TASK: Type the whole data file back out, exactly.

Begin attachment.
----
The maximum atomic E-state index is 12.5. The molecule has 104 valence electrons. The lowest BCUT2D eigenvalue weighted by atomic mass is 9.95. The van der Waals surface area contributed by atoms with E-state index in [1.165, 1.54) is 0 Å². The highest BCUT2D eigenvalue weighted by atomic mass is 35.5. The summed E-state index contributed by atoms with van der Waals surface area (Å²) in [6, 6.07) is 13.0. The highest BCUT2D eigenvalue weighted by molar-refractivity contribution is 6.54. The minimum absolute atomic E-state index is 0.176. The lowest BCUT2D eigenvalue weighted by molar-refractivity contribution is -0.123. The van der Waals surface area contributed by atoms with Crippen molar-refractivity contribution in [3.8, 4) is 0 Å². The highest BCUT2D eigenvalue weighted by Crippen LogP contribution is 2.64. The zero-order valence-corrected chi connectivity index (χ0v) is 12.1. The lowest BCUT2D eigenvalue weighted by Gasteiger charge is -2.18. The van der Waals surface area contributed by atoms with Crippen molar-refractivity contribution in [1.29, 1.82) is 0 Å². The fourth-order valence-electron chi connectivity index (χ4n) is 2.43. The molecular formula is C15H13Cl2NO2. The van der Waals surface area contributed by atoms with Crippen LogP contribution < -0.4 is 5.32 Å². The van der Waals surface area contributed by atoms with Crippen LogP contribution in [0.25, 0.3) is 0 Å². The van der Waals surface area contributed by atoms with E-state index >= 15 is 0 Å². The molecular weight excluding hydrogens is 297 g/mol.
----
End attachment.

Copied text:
The maximum atomic E-state index is 12.5. The molecule has 104 valence electrons. The lowest BCUT2D eigenvalue weighted by atomic mass is 9.95. The van der Waals surface area contributed by atoms with E-state index in [1.165, 1.54) is 0 Å². The highest BCUT2D eigenvalue weighted by atomic mass is 35.5. The summed E-state index contributed by atoms with van der Waals surface area (Å²) in [6, 6.07) is 13.0. The highest BCUT2D eigenvalue weighted by molar-refractivity contribution is 6.54. The minimum absolute atomic E-state index is 0.176. The lowest BCUT2D eigenvalue weighted by molar-refractivity contribution is -0.123. The van der Waals surface area contributed by atoms with Crippen molar-refractivity contribution in [3.8, 4) is 0 Å². The highest BCUT2D eigenvalue weighted by Crippen LogP contribution is 2.64. The zero-order valence-corrected chi connectivity index (χ0v) is 12.1. The lowest BCUT2D eigenvalue weighted by Gasteiger charge is -2.18. The van der Waals surface area contributed by atoms with Crippen molar-refractivity contribution in [1.29, 1.82) is 0 Å². The fourth-order valence-electron chi connectivity index (χ4n) is 2.43. The molecular formula is C15H13Cl2NO2. The van der Waals surface area contributed by atoms with Crippen LogP contribution < -0.4 is 5.32 Å². The van der Waals surface area contributed by atoms with Crippen LogP contribution in [0.25, 0.3) is 0 Å². The van der Waals surface area contributed by atoms with E-state index >= 15 is 0 Å². The molecular weight excluding hydrogens is 297 g/mol.